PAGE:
In 2018, the company’s total ad revenue grew 38% to $55 billion, the company said on its fourth-quarter earnings call, and net digital ad revenue in the U.S. grew 36% to $23.66 billion, according to Feb. 2019 data from eMarketer.
The company’s share of ad revenue is growing, too. Facebook’s net digital ad revenue share in the U.S. grew from 19.8% in 2017 to 21.8% in 2018, and was expected to reach 22.9% by 2021. Meanwhile, Google’s net digital ad revenue share in the U.S. shrank from 39.6% in 2017 to 38.2% in 2018, according to eMarketer.
Advertisers keep spending because, despite all the negative publicity and calls to boycott the service, users are sticking around: Facebook’s monthly active users grew 9 percent to 2.32 billion in 2018.
With Facebook’s level of reach, “It just makes sense to always recommend that to our clients,” says Shuman Sahu, director of performance media at performance digital marketing agency Nina Hale. “We definitely don’t exclude Facebook because of the scrutiny they’ve gone through.”
Tom Buontempo, president of social media agency Attention, says any outrage around Facebook’s scandals has been short-lived. If anything, brands are often spending more on Facebook, he said.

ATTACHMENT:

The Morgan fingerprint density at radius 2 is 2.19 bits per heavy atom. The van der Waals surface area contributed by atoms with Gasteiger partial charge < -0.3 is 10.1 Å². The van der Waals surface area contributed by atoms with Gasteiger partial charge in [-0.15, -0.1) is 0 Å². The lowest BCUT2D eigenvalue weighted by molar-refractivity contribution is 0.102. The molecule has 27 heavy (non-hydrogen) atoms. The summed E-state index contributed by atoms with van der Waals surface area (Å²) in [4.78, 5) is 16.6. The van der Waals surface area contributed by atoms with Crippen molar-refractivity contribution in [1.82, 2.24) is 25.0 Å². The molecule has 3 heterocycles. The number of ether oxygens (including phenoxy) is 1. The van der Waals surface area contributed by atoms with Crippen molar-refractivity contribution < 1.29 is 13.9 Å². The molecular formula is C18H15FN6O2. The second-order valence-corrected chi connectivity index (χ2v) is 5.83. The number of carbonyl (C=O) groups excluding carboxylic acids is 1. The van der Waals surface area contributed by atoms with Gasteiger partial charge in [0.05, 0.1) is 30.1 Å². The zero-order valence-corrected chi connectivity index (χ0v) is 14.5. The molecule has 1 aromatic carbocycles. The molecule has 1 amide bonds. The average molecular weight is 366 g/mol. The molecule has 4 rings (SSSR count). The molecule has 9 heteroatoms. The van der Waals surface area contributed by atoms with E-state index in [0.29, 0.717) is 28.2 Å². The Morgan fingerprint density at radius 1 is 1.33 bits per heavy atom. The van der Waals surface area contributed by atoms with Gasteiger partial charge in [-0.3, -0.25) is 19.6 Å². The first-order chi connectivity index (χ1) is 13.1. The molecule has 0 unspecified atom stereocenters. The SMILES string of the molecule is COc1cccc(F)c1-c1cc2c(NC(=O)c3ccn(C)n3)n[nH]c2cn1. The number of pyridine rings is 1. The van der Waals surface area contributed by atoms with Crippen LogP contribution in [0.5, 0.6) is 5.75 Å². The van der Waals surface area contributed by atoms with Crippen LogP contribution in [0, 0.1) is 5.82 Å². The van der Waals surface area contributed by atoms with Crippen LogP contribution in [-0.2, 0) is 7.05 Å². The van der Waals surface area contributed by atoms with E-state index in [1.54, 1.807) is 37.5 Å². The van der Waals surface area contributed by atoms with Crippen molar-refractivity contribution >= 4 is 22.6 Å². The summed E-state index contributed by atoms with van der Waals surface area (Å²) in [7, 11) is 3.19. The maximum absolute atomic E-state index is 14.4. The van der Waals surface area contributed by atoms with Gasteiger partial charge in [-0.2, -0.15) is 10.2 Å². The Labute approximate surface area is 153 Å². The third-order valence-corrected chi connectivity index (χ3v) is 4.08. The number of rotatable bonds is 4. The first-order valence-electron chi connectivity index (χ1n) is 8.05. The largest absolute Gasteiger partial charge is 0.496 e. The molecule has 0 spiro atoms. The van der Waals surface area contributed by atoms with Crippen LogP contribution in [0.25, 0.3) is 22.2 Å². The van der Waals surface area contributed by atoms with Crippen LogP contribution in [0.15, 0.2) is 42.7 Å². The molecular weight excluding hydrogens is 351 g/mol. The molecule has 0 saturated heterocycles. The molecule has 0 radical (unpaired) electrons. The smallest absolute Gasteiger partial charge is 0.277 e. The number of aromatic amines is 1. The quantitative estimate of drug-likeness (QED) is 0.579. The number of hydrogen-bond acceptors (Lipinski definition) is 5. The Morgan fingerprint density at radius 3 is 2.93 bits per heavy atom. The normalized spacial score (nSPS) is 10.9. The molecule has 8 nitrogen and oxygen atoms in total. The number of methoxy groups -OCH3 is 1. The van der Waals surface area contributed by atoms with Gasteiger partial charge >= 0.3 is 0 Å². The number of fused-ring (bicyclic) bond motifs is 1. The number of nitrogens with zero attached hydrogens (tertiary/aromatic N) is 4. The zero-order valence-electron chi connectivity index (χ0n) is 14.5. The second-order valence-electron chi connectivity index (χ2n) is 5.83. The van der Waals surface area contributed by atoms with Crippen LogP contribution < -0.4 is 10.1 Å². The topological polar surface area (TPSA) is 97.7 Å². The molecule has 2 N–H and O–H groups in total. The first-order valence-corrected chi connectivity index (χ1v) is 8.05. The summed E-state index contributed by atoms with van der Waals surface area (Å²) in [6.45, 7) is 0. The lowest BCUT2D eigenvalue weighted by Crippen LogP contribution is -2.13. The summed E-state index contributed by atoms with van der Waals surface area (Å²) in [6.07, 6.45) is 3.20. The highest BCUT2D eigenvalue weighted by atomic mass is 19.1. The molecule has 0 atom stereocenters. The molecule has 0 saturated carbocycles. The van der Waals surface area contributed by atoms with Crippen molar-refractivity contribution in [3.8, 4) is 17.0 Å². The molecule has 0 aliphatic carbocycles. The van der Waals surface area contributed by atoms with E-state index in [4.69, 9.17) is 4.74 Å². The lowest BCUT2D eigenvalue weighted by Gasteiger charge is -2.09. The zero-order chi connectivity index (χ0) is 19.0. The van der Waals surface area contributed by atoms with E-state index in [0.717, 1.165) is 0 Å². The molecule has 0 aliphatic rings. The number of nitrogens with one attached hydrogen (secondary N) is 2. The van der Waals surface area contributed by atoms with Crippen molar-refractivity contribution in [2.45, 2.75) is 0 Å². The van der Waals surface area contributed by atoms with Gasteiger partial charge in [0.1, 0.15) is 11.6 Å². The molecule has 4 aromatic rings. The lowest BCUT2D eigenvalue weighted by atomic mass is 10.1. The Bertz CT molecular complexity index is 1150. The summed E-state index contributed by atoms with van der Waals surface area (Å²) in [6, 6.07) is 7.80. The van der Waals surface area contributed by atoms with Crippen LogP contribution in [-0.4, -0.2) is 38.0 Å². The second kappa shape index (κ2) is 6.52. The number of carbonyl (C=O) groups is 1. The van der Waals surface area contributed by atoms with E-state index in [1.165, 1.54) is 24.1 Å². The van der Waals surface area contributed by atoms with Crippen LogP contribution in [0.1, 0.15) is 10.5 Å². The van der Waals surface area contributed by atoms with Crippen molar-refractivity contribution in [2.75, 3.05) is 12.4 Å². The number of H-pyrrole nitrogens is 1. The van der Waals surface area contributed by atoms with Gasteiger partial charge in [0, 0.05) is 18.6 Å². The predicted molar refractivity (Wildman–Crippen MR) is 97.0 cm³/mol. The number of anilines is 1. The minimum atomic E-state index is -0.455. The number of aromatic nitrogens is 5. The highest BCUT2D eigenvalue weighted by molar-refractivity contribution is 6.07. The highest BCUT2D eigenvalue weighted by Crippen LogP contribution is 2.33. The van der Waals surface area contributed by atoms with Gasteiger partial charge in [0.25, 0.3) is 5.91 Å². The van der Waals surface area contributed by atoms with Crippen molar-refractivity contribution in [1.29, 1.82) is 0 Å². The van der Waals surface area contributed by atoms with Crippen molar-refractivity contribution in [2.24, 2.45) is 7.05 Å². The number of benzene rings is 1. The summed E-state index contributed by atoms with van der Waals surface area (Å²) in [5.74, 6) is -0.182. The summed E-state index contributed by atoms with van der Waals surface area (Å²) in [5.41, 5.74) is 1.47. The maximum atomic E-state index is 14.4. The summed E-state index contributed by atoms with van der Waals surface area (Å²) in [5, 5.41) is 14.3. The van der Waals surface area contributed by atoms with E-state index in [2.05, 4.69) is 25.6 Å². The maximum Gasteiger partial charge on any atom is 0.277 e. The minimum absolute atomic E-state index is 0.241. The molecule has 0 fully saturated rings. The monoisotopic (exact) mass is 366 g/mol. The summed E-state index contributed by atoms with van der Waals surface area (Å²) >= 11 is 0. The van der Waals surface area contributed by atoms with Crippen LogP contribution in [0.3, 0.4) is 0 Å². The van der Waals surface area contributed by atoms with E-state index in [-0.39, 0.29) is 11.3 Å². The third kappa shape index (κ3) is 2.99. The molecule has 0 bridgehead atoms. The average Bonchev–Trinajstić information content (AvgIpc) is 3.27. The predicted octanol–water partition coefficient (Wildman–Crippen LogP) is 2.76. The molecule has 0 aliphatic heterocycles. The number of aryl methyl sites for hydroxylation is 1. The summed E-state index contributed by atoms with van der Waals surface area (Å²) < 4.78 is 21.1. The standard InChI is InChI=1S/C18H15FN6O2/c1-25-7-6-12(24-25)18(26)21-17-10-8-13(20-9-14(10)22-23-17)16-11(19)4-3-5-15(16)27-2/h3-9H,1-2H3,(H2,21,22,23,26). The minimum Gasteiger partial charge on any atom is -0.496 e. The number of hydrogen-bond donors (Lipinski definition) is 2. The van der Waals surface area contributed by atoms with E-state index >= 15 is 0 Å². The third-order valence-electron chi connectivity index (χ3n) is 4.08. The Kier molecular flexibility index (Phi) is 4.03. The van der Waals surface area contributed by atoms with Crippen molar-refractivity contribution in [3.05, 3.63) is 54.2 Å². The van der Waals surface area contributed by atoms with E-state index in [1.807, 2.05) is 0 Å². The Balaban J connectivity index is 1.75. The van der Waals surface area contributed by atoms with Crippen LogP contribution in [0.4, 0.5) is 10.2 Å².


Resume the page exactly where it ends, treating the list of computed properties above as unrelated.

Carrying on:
“More of our clients are spending more across the Facebook ecosystem,” he says. “There aren’t a lot of options right now.” He says it’s tough for brands to get the same kind of return for their money as they do on Facebook. And though Amazon has emerged as a big contender, it hasn’t stung the Facebook ecosystem in terms of spend, he said.
GroupM’s global president of business intelligence Brian Wieser says it would take a brand believing their reputation could be hurt to make meaningful changes. “The real thing that would cause a brand to slow spending is if they thought their brand would be tarnished,” he said.
That’s a lot less likely to happen with Facebook than with Google’s YouTube, for example, where a brand’s ad could appear directly on a video containing disturbing content. For Facebook, any issues “don’t stick to the brands — yet,” he said.
“Individual advertisers can be concerned about all of these things and they’re very alert to these things now in ways they weren’t two years ago — that doesn’t mean they’re changing what they’re doing,” he said. “They’re just very, very aware and very mindful that things could get much worse for them in terms of their association.”